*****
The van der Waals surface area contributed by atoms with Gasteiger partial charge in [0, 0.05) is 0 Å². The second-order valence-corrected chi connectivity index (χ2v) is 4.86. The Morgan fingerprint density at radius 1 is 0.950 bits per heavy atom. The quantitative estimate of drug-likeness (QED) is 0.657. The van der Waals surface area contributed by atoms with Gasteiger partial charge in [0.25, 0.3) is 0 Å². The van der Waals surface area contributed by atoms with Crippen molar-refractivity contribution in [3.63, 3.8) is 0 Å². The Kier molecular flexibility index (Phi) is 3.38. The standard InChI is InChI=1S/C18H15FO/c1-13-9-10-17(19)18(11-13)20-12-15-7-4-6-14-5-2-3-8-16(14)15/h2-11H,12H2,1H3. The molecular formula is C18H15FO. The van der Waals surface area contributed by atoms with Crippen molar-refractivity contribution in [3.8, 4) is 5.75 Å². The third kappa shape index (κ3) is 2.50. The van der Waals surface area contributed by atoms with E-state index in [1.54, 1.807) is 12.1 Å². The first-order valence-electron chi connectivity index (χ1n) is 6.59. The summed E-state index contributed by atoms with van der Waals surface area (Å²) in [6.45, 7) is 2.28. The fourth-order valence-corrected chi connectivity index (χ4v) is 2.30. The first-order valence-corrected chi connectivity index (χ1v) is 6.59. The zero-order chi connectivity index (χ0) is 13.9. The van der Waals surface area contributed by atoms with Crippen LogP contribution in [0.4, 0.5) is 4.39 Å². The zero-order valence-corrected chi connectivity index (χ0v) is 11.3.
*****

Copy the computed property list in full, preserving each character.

The van der Waals surface area contributed by atoms with Gasteiger partial charge in [0, 0.05) is 0 Å². The second-order valence-corrected chi connectivity index (χ2v) is 4.86. The Morgan fingerprint density at radius 1 is 0.950 bits per heavy atom. The quantitative estimate of drug-likeness (QED) is 0.657. The van der Waals surface area contributed by atoms with Gasteiger partial charge in [0.25, 0.3) is 0 Å². The van der Waals surface area contributed by atoms with Crippen molar-refractivity contribution in [3.63, 3.8) is 0 Å². The Kier molecular flexibility index (Phi) is 3.38. The standard InChI is InChI=1S/C18H15FO/c1-13-9-10-17(19)18(11-13)20-12-15-7-4-6-14-5-2-3-8-16(14)15/h2-11H,12H2,1H3. The molecular formula is C18H15FO. The van der Waals surface area contributed by atoms with Crippen molar-refractivity contribution in [3.8, 4) is 5.75 Å². The third kappa shape index (κ3) is 2.50. The van der Waals surface area contributed by atoms with E-state index in [1.54, 1.807) is 12.1 Å². The first-order valence-electron chi connectivity index (χ1n) is 6.59. The summed E-state index contributed by atoms with van der Waals surface area (Å²) in [6.45, 7) is 2.28. The fourth-order valence-corrected chi connectivity index (χ4v) is 2.30. The first-order valence-corrected chi connectivity index (χ1v) is 6.59. The zero-order chi connectivity index (χ0) is 13.9. The van der Waals surface area contributed by atoms with Crippen LogP contribution in [0.4, 0.5) is 4.39 Å². The zero-order valence-corrected chi connectivity index (χ0v) is 11.3.